Chavez emerged amid a series of militant strikes in the mid-1960s by thousands of farmworkers in California’s San Joaquin, Salinas, and Imperial valleys, as well as Arizona. Picketers defended themselves from sheriffs’ departments and thugs hired by the growers who beat strikers, sprayed their families with pesticides, and killed several workers in violent confrontations.
Workers repeatedly ignored court injunctions, and wildcat strikes against poverty wages and horrendous working conditions were common. Strikers were typically arrested for speaking in support of the strike movement. On one widely publicized occasion, police officers in Kern County arrested picketers for reading passages from socialist author Jack London and demanded the arrest of London. Much to their disappointment did the police learn that they could not arrest Jack London—he had been dead for 50 years!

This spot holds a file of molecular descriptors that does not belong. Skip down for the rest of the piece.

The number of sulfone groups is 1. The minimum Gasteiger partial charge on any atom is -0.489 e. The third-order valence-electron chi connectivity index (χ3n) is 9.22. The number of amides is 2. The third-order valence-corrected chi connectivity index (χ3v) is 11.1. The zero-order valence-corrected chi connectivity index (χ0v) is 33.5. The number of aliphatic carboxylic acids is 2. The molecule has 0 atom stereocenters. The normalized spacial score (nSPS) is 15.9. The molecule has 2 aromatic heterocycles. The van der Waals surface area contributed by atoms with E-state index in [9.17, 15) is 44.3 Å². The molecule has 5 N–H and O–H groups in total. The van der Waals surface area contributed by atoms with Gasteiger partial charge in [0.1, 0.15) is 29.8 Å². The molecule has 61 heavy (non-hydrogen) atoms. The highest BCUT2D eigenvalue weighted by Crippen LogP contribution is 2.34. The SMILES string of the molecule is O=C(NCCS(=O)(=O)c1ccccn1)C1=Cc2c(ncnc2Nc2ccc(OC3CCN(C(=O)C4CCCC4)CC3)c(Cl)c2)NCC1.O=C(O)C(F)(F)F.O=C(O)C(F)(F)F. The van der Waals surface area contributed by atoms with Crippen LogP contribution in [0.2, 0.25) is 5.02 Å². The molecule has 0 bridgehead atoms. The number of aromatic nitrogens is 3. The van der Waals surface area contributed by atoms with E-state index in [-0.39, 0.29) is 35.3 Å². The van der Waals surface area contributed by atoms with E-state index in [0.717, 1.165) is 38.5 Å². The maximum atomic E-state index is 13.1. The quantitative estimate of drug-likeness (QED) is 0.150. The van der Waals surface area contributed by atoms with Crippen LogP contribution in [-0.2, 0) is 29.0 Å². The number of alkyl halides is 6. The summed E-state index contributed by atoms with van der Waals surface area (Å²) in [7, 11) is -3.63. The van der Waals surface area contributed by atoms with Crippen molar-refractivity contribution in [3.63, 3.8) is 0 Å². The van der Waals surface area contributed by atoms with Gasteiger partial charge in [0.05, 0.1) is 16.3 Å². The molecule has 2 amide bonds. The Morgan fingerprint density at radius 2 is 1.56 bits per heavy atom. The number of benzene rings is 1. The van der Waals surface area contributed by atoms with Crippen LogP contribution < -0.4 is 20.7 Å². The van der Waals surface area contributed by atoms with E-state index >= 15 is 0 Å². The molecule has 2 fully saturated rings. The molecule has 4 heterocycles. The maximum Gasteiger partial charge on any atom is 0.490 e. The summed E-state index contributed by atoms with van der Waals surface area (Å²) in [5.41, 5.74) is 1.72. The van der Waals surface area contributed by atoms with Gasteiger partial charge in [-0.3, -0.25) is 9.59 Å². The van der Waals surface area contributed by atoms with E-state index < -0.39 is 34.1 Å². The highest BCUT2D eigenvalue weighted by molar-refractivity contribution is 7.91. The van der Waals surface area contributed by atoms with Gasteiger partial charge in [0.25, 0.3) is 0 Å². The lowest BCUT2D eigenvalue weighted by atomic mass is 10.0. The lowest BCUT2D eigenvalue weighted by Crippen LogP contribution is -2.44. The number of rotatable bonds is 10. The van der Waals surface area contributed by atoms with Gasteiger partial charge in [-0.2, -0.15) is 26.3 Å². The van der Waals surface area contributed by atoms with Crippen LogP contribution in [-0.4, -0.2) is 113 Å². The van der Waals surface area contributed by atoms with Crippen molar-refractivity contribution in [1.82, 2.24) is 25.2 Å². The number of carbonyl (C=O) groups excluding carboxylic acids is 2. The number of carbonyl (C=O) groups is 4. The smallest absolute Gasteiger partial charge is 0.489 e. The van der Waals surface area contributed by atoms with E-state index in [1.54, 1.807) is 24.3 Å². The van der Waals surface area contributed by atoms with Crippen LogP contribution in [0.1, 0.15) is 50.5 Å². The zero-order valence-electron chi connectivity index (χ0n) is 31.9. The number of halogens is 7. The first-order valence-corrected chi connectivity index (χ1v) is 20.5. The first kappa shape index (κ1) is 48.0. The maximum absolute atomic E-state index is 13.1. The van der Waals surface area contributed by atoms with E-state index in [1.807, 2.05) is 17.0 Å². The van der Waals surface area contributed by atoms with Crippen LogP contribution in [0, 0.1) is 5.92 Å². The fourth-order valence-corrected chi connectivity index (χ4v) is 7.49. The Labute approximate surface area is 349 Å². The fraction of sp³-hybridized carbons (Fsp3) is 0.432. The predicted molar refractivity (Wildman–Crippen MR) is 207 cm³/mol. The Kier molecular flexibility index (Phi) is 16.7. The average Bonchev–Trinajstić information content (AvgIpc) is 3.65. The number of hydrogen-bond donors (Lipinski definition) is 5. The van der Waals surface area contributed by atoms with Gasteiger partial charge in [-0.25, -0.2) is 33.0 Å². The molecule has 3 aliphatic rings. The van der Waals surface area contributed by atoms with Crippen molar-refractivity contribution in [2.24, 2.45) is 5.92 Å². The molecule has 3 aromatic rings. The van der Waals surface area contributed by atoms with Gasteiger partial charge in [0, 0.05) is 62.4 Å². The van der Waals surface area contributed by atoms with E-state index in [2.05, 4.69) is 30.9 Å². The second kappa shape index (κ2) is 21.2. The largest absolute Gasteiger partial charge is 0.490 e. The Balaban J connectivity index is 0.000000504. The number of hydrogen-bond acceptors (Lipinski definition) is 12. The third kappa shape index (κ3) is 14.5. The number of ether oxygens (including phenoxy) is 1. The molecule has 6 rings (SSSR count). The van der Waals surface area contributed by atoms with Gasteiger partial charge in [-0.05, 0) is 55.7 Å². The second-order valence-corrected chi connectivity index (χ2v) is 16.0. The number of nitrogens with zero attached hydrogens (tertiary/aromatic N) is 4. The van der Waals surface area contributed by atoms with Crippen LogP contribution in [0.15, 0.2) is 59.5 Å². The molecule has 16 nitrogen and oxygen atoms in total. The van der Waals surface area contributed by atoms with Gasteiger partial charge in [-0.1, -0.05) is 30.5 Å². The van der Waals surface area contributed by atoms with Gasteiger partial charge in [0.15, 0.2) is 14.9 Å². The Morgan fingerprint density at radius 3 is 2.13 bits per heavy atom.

Chavez was a ruthless negotiator and adept publicist who modeled himself on the politics of Martin Luther King, Jr., Mahatma Gandhi, the mysticism of Mexican mestizo Catholicism, and the legend of the Mexican revolutionary generals Emiliano Zapata and Pancho Villa. The Arizona-born child of Mexican immigrants, Chavez experienced foreclosure when his family lost their small adobe home in the aftermath of the Great Depression of 1929. After moving to California, Cesar Chavez dropped out of school in the seventh grade and began working under backbreaking conditions as a farmworker.
In 1952, while working in a San Jose lumberyard, the 25-year-old Chavez was introduced to Fred Ross, the founder of a Los Angeles-based nonprofit named the Community Service Organization. A close confidant of the anti-communist “community organizer” Saul Alinsky and his Industrial Areas Foundation, Ross became Chavez’ tutor, offering him a staff position primarily in charge of registering Mexican-Americans to vote for the Democratic Party.
After discussions with Alinsky and Ross, Chavez moved in 1962 to Delano, a mid-sized town at the southern end of the San Joaquin Valley, with the aim of establishing community organizations for farmworkers to provide loans, carry out voter registration, and expand access to social programs. As Chavez said at the time in a letter to Ross, Chavez sought to make clear “that this is not a union and that we are not involved in strikes.”